BoB – a Case Study of Media Streaming for Education

Had the current pandemic crisis occurred a decade or so earlier, national quarantine measures imposed across Europe would have surely brought any meaningful pedagogy to an instantaneous halt. With the rapid expansion of the digital landscape in recent years, however, an infrastructure was already in place around which the organised transmission of knowledge could be improvised. As such, a majority of university curricula persist, albeit in bedrooms, garages and home offices rather than lecture halls.

Across disciplines audiovisual media is now regarded an important pedagogic resource. The study of political culture may, for instance, be enhanced by a recording of a party leader’s oratorical technique. As teaching moves online, digital streaming services have enabled the continued dissemination of audiovisual materials. Yet while a proliferation of Video on Demand (VoD) providers jostle for attention in a crowded market, the needs of educational users should be understood to differ in important ways from the leisure consumer.

In the UK the most widely utilised VoD technology within higher education is Learning on Screen’s BoB. A TV and radio streaming service, the platform allows staff and students, at subscribing institutions, to record programmes from 76 free-to-air channels and search an archive of over 2.2 million broadcasts. Programme content is recorded off-air, mostly from British channels, although significant international broadcasters such as CNN and Arte are made available.

Built in accordance with Learning on Screen’s remit to facilitate the use of audiovisual material in education, BoB is explicitly oriented to academic teaching, writing and research. Citation data is supplied for each broadcast, and many videos include transcripts, allowing for precise quotation. Media can be embedded within a Virtual Learning Environment, and the media player has a clipping function allowing for key sequences to be incorporated into lecture material or distributed to course participants.

A major obstacle facing educators wanting to utilise audiovisual resources is copyright law. Media uploaded to public platforms such as YouTube frequently breaches content owner rights and is thus subject to summary removal. Functioning within licensing rules governed by the Educational Recording Agency, a not for profit company representing rights owning parties, BoB operates under a provision to UK copyright legislation.Untroubled by the policing of copyright protected media, broadcasts added to BoB can be guaranteed to exist in the archive permanently, a condition enabling long-term planning for course materials.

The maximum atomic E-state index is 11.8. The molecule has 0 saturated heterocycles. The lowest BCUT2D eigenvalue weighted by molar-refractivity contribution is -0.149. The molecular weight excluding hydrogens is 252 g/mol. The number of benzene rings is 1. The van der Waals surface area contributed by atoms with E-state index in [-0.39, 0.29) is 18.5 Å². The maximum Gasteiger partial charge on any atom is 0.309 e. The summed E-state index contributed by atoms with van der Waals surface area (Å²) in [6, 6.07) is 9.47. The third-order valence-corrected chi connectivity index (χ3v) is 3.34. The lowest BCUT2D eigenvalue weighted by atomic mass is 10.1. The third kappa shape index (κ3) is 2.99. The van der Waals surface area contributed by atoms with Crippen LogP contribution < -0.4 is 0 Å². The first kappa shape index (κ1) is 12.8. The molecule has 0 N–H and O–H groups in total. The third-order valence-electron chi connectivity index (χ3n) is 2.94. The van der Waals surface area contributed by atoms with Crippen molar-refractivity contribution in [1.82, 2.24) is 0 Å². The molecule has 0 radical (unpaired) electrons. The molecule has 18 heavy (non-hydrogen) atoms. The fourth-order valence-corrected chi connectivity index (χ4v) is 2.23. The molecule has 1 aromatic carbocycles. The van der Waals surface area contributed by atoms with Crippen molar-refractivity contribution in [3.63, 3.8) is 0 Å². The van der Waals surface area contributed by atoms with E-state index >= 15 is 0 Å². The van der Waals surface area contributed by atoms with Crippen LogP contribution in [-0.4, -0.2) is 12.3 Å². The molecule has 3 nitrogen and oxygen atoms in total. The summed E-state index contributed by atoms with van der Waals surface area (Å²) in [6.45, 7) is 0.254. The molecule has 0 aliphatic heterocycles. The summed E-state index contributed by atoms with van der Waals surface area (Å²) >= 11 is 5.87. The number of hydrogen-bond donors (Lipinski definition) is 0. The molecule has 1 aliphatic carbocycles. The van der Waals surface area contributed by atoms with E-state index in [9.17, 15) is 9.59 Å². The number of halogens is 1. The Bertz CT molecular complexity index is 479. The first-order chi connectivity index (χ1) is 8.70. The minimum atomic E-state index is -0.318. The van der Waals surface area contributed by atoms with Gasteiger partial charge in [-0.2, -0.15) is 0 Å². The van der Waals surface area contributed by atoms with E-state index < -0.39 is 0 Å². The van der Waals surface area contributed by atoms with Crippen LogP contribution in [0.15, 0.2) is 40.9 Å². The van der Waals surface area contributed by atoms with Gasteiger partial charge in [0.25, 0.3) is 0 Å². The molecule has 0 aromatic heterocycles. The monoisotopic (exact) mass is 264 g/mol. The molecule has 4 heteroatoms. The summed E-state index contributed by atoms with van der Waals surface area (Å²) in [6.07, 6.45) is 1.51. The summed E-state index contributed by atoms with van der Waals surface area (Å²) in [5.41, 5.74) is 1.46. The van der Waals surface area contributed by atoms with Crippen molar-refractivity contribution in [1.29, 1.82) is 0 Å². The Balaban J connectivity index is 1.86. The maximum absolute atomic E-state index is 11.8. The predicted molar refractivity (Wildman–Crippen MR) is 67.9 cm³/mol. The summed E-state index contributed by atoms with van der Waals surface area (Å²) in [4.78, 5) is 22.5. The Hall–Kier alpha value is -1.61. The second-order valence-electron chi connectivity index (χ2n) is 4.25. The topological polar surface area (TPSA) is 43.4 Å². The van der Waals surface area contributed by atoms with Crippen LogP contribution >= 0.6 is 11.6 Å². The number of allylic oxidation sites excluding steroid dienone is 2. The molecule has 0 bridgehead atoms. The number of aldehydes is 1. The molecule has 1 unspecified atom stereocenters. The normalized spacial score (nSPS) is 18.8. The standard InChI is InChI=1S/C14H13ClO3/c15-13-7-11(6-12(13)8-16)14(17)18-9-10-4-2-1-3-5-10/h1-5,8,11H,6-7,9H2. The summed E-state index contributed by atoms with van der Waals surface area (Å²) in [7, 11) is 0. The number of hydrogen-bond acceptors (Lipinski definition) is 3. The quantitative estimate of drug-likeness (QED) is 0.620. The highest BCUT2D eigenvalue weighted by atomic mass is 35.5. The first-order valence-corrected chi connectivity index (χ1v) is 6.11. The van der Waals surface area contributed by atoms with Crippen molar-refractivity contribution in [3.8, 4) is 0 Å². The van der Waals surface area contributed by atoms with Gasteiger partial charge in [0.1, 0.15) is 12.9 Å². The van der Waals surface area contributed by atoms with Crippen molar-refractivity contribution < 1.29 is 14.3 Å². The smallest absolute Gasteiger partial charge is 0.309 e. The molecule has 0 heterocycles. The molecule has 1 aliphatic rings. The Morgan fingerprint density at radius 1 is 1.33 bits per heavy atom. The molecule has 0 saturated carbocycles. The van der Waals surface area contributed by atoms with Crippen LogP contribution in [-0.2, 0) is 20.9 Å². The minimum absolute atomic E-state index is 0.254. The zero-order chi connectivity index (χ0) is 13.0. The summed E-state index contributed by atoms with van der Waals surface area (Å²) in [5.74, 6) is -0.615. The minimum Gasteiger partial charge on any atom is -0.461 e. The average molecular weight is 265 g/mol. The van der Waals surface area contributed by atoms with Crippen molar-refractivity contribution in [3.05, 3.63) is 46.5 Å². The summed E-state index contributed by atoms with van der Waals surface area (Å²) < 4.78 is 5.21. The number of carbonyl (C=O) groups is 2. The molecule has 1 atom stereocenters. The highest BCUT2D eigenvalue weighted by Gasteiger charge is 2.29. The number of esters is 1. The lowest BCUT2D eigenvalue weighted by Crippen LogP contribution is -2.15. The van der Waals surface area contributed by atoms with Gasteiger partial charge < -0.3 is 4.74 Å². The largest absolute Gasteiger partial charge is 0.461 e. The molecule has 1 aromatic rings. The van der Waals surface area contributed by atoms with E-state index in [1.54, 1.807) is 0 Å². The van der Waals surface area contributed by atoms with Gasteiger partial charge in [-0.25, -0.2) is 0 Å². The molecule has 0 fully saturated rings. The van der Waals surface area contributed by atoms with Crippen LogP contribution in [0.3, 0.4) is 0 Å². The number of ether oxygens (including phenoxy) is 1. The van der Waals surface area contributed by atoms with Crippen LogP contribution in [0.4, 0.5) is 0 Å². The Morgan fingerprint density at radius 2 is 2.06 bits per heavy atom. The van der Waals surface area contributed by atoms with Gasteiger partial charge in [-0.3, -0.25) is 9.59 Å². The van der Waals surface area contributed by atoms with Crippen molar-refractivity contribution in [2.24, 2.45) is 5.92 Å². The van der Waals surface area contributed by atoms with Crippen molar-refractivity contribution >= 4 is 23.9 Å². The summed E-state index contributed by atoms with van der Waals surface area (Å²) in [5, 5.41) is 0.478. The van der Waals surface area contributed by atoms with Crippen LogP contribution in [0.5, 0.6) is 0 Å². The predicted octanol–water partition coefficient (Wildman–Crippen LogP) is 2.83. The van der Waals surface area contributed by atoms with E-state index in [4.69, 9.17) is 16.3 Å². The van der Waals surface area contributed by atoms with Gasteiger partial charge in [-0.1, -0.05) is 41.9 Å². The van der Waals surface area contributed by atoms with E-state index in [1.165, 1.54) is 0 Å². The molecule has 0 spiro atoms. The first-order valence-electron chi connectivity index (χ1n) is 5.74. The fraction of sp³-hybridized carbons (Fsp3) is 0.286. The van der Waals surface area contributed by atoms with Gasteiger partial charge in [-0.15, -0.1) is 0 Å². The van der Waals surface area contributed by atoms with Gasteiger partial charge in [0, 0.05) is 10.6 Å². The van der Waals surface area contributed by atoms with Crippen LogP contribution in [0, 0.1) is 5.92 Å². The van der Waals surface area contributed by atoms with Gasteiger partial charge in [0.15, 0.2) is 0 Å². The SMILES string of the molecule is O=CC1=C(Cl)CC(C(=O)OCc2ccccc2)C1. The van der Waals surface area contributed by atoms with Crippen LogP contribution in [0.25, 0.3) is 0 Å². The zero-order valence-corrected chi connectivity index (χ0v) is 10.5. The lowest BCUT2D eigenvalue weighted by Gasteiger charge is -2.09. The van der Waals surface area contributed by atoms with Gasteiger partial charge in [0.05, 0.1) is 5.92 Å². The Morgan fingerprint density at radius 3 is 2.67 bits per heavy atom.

Perhaps the most significant conceptual distinction between BoB and commercial VoD services is that content is not centrally curated. Users are not offered suggestions based on an algorithmic analysis of taste; instead holdings are presented as a singular resource to be actively sifted by individuals with highly specialised knowledge. Users are, however, able to compile and share themed playlists of broadcasts. As such, curation is integral to the platform, though this capacity is structured across a dispersed network.

While the overnight transition to online learning may have been, and continues to be, demanding for both staff and students, the delivery and consumption of learning materials away from campuses is likely less a temporary interlude and more a sudden acceleration of inevitable trends. Some evidence has already been produced suggesting a not insignificant number of students are content with the quality of online teaching recently introduced by their institution. Although encouraging, satisfaction levels will need to rise still further if blended learning is to become a permanent feature of tertiary education. In person and online teaching should not be conceived as methodologically identical, and achieving acceptance of a new offering will require a thoughtful redesign of many courses.  To allow that to happen educators will require first class resources, and this will include audiovisual media readily accessible to the sector.


Gil Toffell,

Learning on Screen, UK